That's what I thought, too. The linked article says that the bioavailability of transdermal morphine applied on de-epithelialized skin is 75%, or 4.5 times more than in tablet form. It takes about 10 hours for most of it to get absorbed, but probably less if there's some partly nonpolar solvent (even acetone or something like that) in the same mixture. Or is 'partly nonpolar' a proper name for something that is miscible with both water and oils?I would be wary bypassing first-pass metabolism with any kind of unrefined biological mixture.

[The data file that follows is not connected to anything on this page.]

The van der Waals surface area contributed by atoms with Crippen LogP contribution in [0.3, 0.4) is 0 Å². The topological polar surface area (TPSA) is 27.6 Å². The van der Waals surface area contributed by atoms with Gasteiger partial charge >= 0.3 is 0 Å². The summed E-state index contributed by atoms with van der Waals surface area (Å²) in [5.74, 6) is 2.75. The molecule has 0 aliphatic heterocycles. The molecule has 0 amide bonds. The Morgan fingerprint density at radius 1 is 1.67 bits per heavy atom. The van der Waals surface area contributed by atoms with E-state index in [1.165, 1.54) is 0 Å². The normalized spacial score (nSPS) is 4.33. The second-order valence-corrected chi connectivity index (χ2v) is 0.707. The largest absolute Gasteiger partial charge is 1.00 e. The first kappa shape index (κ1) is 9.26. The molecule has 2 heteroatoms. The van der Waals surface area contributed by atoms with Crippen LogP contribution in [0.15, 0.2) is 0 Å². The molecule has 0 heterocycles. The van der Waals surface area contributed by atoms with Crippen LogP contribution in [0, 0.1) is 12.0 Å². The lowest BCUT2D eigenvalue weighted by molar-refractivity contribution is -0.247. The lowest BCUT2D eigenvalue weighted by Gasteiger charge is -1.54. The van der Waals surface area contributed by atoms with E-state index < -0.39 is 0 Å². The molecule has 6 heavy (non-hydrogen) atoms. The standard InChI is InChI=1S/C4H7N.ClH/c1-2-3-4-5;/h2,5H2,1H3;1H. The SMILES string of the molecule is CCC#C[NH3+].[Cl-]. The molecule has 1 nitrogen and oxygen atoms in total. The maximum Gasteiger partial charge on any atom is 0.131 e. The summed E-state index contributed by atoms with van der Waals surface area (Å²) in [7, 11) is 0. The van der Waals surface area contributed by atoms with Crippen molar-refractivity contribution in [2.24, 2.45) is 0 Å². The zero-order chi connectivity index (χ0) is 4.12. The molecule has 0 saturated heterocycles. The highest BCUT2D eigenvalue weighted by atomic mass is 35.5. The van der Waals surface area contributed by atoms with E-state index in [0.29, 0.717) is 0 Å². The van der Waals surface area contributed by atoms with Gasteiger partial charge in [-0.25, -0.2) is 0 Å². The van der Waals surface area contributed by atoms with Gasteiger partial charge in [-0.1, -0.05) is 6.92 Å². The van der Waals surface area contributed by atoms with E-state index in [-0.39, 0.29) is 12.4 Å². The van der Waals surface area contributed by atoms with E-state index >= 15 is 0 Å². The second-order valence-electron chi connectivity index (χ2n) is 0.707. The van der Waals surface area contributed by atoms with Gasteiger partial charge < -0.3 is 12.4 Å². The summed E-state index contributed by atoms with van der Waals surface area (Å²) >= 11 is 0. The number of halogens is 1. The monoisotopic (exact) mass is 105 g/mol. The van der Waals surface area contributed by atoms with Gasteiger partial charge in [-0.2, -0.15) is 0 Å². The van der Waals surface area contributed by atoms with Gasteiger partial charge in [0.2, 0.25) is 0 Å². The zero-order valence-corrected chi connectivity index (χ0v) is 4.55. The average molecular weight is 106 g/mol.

1. Twelve healthy subjects received 10 mg morphine HCl delivered transdermally from an occlusive reservoir applied to a small area of skin, painlessly de-epithelialised by vacuum suction. On a separate occasion, 10 mg morphine HCl was given as an i.v. infusion over 20 min. 2. Venous blood samples were collected serially for 72 h and assayed for morphine, morphine-3-glucuronide (M3G) and morphine-6-glucuronide (M6G) by h.p.l.c. Pupil size, salivation, and central nervous effects (nausea, fatigue, headache, feeling of heaviness and dysphoria/euphoria) were also measured. 3. After transdermal application morphine was absorbed by a first-order process to produce relatively constant plasma drug concentrations over 11 h. The absolute bioavailability of transdermal morphine was 75% (65-85%; 95% CI). The plasma concentrations of both M6G and M3G were lower after transdermal administration than after i.v. infusion, and a considerable delay (of up to 1 h) was observed before the metabolites were detectable. AUC ratios for M3G and M6G relative to morphine were similar after both modes of administration. 4. Non-analgesic effects were less pronounced at the lower plasma drug and metabolite concentrations observed after transdermal delivery than after the i.v. infusion of morphine. 5. Transdermal administration of morphine warrants investigation as an alternative route of morphine delivery.